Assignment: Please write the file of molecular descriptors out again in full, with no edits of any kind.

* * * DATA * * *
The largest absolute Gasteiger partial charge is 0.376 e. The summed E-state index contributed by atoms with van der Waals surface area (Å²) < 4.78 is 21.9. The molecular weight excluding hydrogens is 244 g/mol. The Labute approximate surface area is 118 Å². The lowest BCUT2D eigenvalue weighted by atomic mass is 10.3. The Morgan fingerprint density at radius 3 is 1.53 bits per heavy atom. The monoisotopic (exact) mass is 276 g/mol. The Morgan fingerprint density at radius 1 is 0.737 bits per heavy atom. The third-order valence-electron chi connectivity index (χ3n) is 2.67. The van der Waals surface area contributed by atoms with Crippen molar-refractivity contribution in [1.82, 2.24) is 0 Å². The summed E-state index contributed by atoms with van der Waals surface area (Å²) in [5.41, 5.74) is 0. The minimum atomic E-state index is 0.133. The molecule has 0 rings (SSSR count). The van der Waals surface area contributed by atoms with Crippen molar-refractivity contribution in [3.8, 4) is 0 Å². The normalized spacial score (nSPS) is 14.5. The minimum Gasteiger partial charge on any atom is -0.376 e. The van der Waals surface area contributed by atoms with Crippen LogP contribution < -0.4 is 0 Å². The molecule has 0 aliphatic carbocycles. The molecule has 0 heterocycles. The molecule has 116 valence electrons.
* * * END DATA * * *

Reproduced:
The largest absolute Gasteiger partial charge is 0.376 e. The summed E-state index contributed by atoms with van der Waals surface area (Å²) < 4.78 is 21.9. The molecular weight excluding hydrogens is 244 g/mol. The Labute approximate surface area is 118 Å². The lowest BCUT2D eigenvalue weighted by atomic mass is 10.3. The Morgan fingerprint density at radius 3 is 1.53 bits per heavy atom. The monoisotopic (exact) mass is 276 g/mol. The Morgan fingerprint density at radius 1 is 0.737 bits per heavy atom. The third-order valence-electron chi connectivity index (χ3n) is 2.67. The van der Waals surface area contributed by atoms with Crippen molar-refractivity contribution in [1.82, 2.24) is 0 Å². The summed E-state index contributed by atoms with van der Waals surface area (Å²) in [5.41, 5.74) is 0. The minimum atomic E-state index is 0.133. The molecule has 0 rings (SSSR count). The van der Waals surface area contributed by atoms with Crippen molar-refractivity contribution in [3.8, 4) is 0 Å². The normalized spacial score (nSPS) is 14.5. The minimum Gasteiger partial charge on any atom is -0.376 e. The van der Waals surface area contributed by atoms with Crippen LogP contribution < -0.4 is 0 Å². The molecule has 0 aliphatic carbocycles. The molecule has 0 heterocycles. The molecule has 116 valence electrons.